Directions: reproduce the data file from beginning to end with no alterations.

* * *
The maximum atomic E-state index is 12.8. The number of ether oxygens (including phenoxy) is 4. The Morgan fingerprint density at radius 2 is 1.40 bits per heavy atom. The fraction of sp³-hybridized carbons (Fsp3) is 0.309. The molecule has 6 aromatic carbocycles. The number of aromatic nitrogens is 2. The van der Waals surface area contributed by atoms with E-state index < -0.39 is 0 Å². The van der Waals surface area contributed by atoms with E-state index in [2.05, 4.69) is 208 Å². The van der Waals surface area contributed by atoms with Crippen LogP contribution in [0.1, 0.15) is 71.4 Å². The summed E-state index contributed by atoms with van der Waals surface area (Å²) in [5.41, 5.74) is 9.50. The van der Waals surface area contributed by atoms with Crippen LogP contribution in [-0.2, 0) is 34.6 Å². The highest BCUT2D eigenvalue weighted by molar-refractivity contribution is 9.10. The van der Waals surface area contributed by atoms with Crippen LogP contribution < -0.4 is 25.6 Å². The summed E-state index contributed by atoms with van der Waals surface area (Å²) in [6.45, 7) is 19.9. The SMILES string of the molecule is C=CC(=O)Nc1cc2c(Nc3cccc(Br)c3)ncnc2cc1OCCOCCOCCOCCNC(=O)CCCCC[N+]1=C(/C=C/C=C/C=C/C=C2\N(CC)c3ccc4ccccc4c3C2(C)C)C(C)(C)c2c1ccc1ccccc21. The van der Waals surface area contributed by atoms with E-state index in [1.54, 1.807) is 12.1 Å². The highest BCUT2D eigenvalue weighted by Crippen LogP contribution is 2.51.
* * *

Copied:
The maximum atomic E-state index is 12.8. The number of ether oxygens (including phenoxy) is 4. The Morgan fingerprint density at radius 2 is 1.40 bits per heavy atom. The fraction of sp³-hybridized carbons (Fsp3) is 0.309. The molecule has 6 aromatic carbocycles. The number of aromatic nitrogens is 2. The van der Waals surface area contributed by atoms with E-state index < -0.39 is 0 Å². The van der Waals surface area contributed by atoms with E-state index in [2.05, 4.69) is 208 Å². The van der Waals surface area contributed by atoms with Crippen LogP contribution in [0.1, 0.15) is 71.4 Å². The summed E-state index contributed by atoms with van der Waals surface area (Å²) in [5.41, 5.74) is 9.50. The van der Waals surface area contributed by atoms with Crippen LogP contribution in [-0.2, 0) is 34.6 Å². The highest BCUT2D eigenvalue weighted by molar-refractivity contribution is 9.10. The van der Waals surface area contributed by atoms with Crippen LogP contribution < -0.4 is 25.6 Å². The summed E-state index contributed by atoms with van der Waals surface area (Å²) in [6.45, 7) is 19.9. The SMILES string of the molecule is C=CC(=O)Nc1cc2c(Nc3cccc(Br)c3)ncnc2cc1OCCOCCOCCOCCNC(=O)CCCCC[N+]1=C(/C=C/C=C/C=C/C=C2\N(CC)c3ccc4ccccc4c3C2(C)C)C(C)(C)c2c1ccc1ccccc21. The van der Waals surface area contributed by atoms with E-state index in [1.54, 1.807) is 12.1 Å². The highest BCUT2D eigenvalue weighted by Crippen LogP contribution is 2.51.